Great ResignationDiversity and InclusionCompensationCEO DailyCFO DailyModern Board

How Trump’s China Tariffs Could Hurt American Consumers

May 7, 2019, 6:17 PM UTC

And with a tweet, a U.S.-China trade war could become a reality.

On Sunday, President Donald Trump declared on Twitter that the tariffs already imposed on Chinese goods “are partially responsible for our great economic results” and announced that they would increase from 10% to 25% on Friday.

“The Tariffs paid to the USA have had little impact on product cost, mostly borne by China,” Trump continued. “The Trade Deal with China continues, but too slowly, as they attempt to renegotiate. No!”

But is it really true that the tariffs haven’t had a negative impact on the American people?

Treasury Secretary Steven Mnuchin said Monday that “there’s no question that some of the trade policies helped in the GDP number.”

But the tariffs announcement already sent stocks reeling on Monday. The Dow fell by nearly 471 points in early trading before closing down 66 points, or 0.3%. The S&P 500 and Nasdaq fell about 0.5% by closing.

Chad Brown, senior fellow at the Peterson Institute for International Economics tweeted his disagreement with Trump’s assertions on Sunday.

“The economic evidence to date on this is exactly the opposite of Trump’s statement,” he wrote. “The impact of the 2018 tariffs has been passed on to US consumers in the form of higher prices. China is NOT bearing the burden of Trump’s tariffs…”

The precise impact beyond the stock market remains to be seen: it will depend in part on how China responds to the threat by the Trump administration. Yet research undertaken in the months since the first tariffs were imposed show that several industries are already beginning to feel the crunch.

Steel and aluminum tariffs have increased production costs for manufacturers, which translates into higher prices for consumers. The Peterson Institute for International Economics found that tariffs last year increased the price of steel products by nearly 9%, pushing up costs for steel users by $5.6 billion.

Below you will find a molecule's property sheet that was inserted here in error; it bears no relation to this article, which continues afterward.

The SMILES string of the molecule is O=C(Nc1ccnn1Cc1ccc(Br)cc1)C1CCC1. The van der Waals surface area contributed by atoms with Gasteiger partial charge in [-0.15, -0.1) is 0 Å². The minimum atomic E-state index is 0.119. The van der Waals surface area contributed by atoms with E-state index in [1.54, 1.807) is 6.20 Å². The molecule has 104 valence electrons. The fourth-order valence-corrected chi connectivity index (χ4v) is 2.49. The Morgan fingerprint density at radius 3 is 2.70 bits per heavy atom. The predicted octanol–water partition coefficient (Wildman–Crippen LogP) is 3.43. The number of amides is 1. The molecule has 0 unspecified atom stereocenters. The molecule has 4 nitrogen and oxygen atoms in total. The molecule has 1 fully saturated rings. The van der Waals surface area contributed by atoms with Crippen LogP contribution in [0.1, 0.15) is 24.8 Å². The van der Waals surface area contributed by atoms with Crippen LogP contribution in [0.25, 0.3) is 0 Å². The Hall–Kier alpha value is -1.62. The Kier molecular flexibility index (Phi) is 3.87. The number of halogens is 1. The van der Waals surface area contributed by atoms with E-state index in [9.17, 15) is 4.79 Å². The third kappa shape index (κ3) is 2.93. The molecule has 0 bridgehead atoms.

Tariffs have also driven up the cost of washing machines. A study by the University of Chicago’s Becker Friedman Institute of Economics found that consumers are now paying 12% more for washing machines, or the equivalent of $1.5 billion a year.

Chinese tariffs on U.S. agricultural exports have also negatively impacted American farmers.

These tariffs have had a particularly acute effect on soybean farmers, as China, the world’s biggest soybean importer, cut off purchases from the U.S. last year. Although the U.S. reached a truce with China earlier this year, it wasn’t enough to stop U.S. soybean exports to China from dropping to their lowest level since 2008, causing prices to plummet and hurting the farmers who sought to sell their harvests.

For the most part, the impact of these tariffs have been felt most deeply by American businesses and not individual Americans. But if Trump makes good on his promise to levy a 25% tariff, that could begin to change, pressuring more businesses to pass on these added costs to the consumer.

But it may not even be the tariffs themselves that could have the greatest effect. If a tit-for-tat arises once again between the U.S. and China, spurring a full-blown trade war, it wouldn’t just be a handful of industries and some consumers that are debilitated: the IMF has warned that it could weaken the entire global economy.

But it’s not time to panic just yet. China confirmed on Tuesday that its economy czar will go ahead with plans to come to Washington, D.C., for trade talks with the Trump administration, meaning a peaceful resolution to the ongoing negotiations is still possible.